In-coming US President, Joe Biden has resolved to immediately return the country back to the WHO after his inauguration.
The US President-elect Joe Biden plans to immediately return back the country to the World Health Organization (WHO) on the first day after his inauguration as he intends to make a sweeping review of the policies of outgoing President, Donald Trump.
This is as he intends to send top US medical expert Anthony Fauci to speak to the group in a strong rejection of Donald Trump’s snubs and criticisms during the coronavirus pandemic.
This disclosure is contained in a fact sheet released by President-elect Joe Biden’s transition team.
According to a report by Bloomberg, the incoming administration plans to take part in the WHO executive board meeting this week, with Fauci, the top U.S. infectious disease expert, heading the delegation and speaking.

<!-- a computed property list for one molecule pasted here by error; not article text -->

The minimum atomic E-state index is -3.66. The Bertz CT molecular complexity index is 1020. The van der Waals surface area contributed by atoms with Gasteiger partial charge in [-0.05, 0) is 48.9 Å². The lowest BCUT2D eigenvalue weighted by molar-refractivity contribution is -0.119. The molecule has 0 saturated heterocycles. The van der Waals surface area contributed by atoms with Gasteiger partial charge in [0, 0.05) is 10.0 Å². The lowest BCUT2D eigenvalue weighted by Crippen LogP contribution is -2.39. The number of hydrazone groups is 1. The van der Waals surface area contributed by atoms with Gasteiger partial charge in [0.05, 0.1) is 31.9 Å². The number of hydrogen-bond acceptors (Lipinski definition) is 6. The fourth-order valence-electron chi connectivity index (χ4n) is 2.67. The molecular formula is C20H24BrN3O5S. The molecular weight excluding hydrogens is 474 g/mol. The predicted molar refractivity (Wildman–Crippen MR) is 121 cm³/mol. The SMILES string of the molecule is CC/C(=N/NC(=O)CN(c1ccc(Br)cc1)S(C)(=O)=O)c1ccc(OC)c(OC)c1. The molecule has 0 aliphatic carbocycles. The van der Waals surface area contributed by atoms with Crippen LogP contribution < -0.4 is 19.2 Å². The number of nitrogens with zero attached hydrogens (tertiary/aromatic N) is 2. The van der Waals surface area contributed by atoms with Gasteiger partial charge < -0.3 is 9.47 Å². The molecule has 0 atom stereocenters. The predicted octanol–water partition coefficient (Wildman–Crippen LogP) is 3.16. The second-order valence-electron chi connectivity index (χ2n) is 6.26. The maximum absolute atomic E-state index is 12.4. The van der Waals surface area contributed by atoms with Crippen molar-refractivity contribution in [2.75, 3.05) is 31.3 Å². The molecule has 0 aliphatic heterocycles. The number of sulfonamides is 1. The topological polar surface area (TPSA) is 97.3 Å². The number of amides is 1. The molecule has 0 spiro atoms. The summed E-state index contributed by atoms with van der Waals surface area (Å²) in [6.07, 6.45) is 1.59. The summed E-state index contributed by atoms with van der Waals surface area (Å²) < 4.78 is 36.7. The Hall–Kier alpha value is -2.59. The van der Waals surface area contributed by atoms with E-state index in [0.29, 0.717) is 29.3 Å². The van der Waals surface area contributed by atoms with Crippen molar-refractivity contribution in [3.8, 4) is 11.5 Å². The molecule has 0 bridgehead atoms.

The statement says that as soon as the United States resumes its engagement with the WHO, the new administration will work with the body to strengthen and reform the UN health agency.
What this means
- With these announced plans, the Joe Biden administration is showing that it intends to set a new science-based tone in seeking to reverse Donald Trump’s dismissal of strategies to mitigate the virus as well as seek international cooperation in addressing the pandemic.
- It also further reinforces the incoming President’s earlier criticism of Trump’s handling of the pandemic especially in the early days rather than laying blames.
What you should know
- It can be recalled that President Donald Trump in May 2020, announced that the US would exit the WHO because of what he said was its undue deference to China and failure to provide accurate information about the coronavirus.
- He often referred to the UN health agency as being controlled by China and criticized their handling of the coronavirus pandemic.
- The US had been the WHO’s largest contributor, providing $400 million to $500 million in mandatory and voluntary contributions annually, with Trump’s last year decision drawing sharp criticism in Congress, as well as from allies in Europe.